A new competitor for the Raspberry Pi has emerged in the form of the BeagleBone Black, a cut-price version of the BeagleBone microcomputer.
Launched prior to the Raspberry Pi, the original BeagleBone was designed as a development platform for users looking to grow from a limited microcontroller environment to a full microcomputer. Designed to combine the power of the ARM-based BeagleBoard platform with the general-purpose input-output (GPIO) capabilities of the Arduino microcontroller, the BeagleBone packed a 720MHz ARM Cortex-A8 processor, 256MB of DDR2 RAM and two 46-pin expansion headers into a tiny credit-card sized form factor.
When the Raspberry Pi launched to great fanfare, however, users started to question the cost of the BeagleBone: while it offers sigificantly improved performance over the older processor offered by the Pi, it costs more than twice as much at £76 and has no video output without an optional £40 HDMI add-on. The market responded predictably: while sales of the BeagleBone, which offers support for Android and Ubuntu lacking from the Pi along with a more powerful processor and vastly improved GPIO capabilities, continue to more technical types who need the extra performance, the Pi tapped into the mass market in a way that no ARM-based development board had ever managed before - selling more than a million units in its first year on sale.
Now, the creators of the BeagleBone - Jason Kridner and Geral Coley, engineers at ARM licensee Texas Instruments - have hit back with the launch of the BeagleBone Black. Despite its vastly reduced cost - just £34 including postage, or around 10 per cent more than a Raspberry Pi Model B - the design has been greatly improved over its predecessor. The device is now usable as a standalone microcomputer straight from the box thanks to a micro-HDMI display output, the processor has been upgraded to a more capable 1GHz model, and the 256MB of DDR2 memory replaced with 512MB of lower-power DDR3. The device also now includes on-board flash storage, which comes pre-loaded with Angstrom Linux, while tinkerers can boot from serial, USB or micro-SD to load Android, Ubuntu or other ARM-compatible operating systems.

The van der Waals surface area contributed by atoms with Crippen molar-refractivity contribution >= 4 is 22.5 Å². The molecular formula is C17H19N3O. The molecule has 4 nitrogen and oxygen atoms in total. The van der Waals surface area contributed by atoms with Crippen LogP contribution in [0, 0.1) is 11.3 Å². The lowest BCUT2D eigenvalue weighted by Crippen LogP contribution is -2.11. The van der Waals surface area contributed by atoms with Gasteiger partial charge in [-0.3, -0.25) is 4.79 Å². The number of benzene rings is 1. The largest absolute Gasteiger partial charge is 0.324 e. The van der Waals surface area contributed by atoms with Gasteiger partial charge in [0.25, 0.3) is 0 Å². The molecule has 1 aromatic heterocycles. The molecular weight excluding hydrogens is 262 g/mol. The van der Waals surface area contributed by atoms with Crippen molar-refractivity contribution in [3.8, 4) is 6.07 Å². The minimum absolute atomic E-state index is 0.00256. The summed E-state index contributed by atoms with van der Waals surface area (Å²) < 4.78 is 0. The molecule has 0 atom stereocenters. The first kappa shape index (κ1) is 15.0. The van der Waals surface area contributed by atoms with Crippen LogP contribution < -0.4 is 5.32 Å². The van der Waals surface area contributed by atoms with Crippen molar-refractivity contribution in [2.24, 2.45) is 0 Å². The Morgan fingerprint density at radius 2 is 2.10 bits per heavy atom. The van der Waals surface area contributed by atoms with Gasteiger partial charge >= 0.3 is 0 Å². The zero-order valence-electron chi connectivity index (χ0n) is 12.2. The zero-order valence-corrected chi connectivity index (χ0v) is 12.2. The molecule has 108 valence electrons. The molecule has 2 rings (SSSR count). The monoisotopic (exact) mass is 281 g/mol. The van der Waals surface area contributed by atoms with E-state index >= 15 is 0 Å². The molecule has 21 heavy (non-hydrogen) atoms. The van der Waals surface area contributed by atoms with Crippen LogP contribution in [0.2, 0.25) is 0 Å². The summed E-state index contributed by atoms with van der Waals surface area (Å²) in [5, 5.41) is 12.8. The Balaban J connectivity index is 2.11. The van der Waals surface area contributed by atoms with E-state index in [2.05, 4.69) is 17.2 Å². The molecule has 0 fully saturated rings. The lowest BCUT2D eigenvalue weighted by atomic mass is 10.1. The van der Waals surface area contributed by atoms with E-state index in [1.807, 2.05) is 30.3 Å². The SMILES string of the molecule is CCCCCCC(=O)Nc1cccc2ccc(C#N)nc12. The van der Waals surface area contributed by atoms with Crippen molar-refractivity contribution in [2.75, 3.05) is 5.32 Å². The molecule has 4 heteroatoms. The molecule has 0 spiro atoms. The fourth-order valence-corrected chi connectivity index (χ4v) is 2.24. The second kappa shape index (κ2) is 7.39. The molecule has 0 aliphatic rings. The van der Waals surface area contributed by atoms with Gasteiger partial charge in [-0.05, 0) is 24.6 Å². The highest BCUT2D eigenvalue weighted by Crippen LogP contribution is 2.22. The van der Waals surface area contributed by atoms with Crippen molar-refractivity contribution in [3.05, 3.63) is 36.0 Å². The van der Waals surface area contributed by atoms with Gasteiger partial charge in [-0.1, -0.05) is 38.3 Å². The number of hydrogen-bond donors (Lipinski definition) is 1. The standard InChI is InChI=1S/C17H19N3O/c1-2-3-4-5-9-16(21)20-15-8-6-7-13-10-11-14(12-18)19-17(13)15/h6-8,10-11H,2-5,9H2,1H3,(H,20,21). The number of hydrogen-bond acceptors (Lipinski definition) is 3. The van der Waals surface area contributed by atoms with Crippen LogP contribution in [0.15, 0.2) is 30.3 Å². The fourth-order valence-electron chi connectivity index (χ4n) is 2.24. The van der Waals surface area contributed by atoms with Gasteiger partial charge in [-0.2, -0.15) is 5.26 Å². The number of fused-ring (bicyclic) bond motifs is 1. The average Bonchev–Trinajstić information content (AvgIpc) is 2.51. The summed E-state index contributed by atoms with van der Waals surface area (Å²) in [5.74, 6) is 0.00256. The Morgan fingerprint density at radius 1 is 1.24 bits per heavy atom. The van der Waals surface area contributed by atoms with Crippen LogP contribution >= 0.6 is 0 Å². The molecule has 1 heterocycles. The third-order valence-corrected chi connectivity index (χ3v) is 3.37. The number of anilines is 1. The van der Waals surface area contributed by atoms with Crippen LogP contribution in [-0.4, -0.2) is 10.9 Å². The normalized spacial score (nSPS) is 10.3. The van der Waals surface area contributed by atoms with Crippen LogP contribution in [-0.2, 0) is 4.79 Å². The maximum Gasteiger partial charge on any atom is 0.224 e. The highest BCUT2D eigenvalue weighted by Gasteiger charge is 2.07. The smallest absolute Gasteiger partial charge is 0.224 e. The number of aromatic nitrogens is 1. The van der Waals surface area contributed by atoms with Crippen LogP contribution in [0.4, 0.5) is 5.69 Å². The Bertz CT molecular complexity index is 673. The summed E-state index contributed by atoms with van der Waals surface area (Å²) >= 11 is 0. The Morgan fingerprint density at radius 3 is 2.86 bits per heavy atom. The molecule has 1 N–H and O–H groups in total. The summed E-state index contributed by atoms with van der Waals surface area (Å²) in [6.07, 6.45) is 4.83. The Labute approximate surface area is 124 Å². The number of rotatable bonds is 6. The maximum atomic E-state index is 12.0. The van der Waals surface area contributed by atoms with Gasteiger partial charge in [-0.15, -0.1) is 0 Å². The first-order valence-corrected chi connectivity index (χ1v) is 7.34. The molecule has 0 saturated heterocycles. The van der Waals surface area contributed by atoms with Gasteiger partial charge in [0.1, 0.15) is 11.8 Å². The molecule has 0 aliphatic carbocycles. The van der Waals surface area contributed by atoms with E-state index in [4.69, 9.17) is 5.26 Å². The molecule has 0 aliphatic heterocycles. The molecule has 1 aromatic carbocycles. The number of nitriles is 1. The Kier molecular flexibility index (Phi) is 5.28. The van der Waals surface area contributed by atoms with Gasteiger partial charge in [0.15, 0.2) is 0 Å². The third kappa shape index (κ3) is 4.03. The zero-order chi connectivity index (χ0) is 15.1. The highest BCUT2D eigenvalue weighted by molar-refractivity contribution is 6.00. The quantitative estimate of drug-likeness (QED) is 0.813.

The device retains the two 46-pin expansion headers, allowing it to work with existing BeagleBone 'capes' - add-on boards that increase its capabilities, analogous to the 'shields' of the Arduino world. Unlike the Pi, to which comparisons will be inevitably drawn, the device is also full open: the official site
includes downloadable schematics, bill of materials, PCB layout files and reference manuals - everything that is needed to build a BeagleBone Black yourself, should you have access to surface-mount production facilities.
The Pi still has a few features missing from the BeagleBone Black, however: the BeagleBone Black has a single USB port to the Pi's two, although this is able to supply a full 500mA, while there is no audio output aside from that included on the HDMI connection. There's also no composite video output, making the BeagleBone Black unsuitable for use with older TVs.
The BeagleBone Black has officially launched in the US, with the first models expected to hit the UK in May. For those eager to get started as quickly as possible, Farnell
is currently taking pre-orders at £27.87 excluding VAT - only slightly more than the Raspberry Pi Model B
at £26.48 excluding VAT. If you're not yet convinced, a video tour of the device is reproduced below.